Lincoln Heights -- You won't find Lincoln High junior Michael Tu taking it easy this summer in shorts and a t-shirt this summer. Instead, the 16-year-old will be wearing a white lab coat while working away at a research center at UC Davis.
Michael is among 40 high achieving high school sophomores and juniors attending the UC Davis Young Scholars Program, a six-week program that introduces students to the world of original research in the biological and natural sciences.
Each student works on an individual project and prepares a professional-level research paper and presentation about his or her work.
Michael -- who is interested in the field of microbiology specifically antibiotic resistance -- is working with Carine Marshall, a postdoctoral researcher, to "assess the regulation by the circadian clock in sunflower floret development." Huh? We will let a statement from UC Davis explain what Michael will be up to:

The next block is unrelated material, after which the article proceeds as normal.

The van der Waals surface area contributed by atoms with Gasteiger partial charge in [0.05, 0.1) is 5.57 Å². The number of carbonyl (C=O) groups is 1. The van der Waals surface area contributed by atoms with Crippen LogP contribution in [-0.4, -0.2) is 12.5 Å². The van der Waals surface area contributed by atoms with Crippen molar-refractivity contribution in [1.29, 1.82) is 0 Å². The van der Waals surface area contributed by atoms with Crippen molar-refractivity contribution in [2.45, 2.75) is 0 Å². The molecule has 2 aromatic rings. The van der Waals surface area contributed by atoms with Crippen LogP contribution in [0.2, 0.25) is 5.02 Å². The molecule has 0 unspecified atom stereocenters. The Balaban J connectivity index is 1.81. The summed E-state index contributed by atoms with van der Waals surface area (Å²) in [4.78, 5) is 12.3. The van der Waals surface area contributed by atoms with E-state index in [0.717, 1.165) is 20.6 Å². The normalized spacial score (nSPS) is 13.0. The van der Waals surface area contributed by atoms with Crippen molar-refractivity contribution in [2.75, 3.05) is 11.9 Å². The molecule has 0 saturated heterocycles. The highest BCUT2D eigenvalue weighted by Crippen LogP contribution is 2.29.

"The circadian clock is essentially a constant 24-hour biological time keeper in most organisms that anticipates environmental changes and regulates responses to those changes. The sunflower is actually a composite flower, meaning it’s one big cluster of smaller flowers and in the middle are where disc florets can be found. Michael is currently studying these disc florets under different temperatures and different photocycles ( when a period of light occurs) to see if disc floret development is circadian clock regulated or due to environmental cues, or possibly both. His research in the plant circadian clock could help farmers plant crops more efficiently to increase biomass."
To qualify for the program, students must have a strong academic record, have taken biology and two years of college preparatory mathematics, and recommendations from teachers. In addition, applicants must write a personal essay.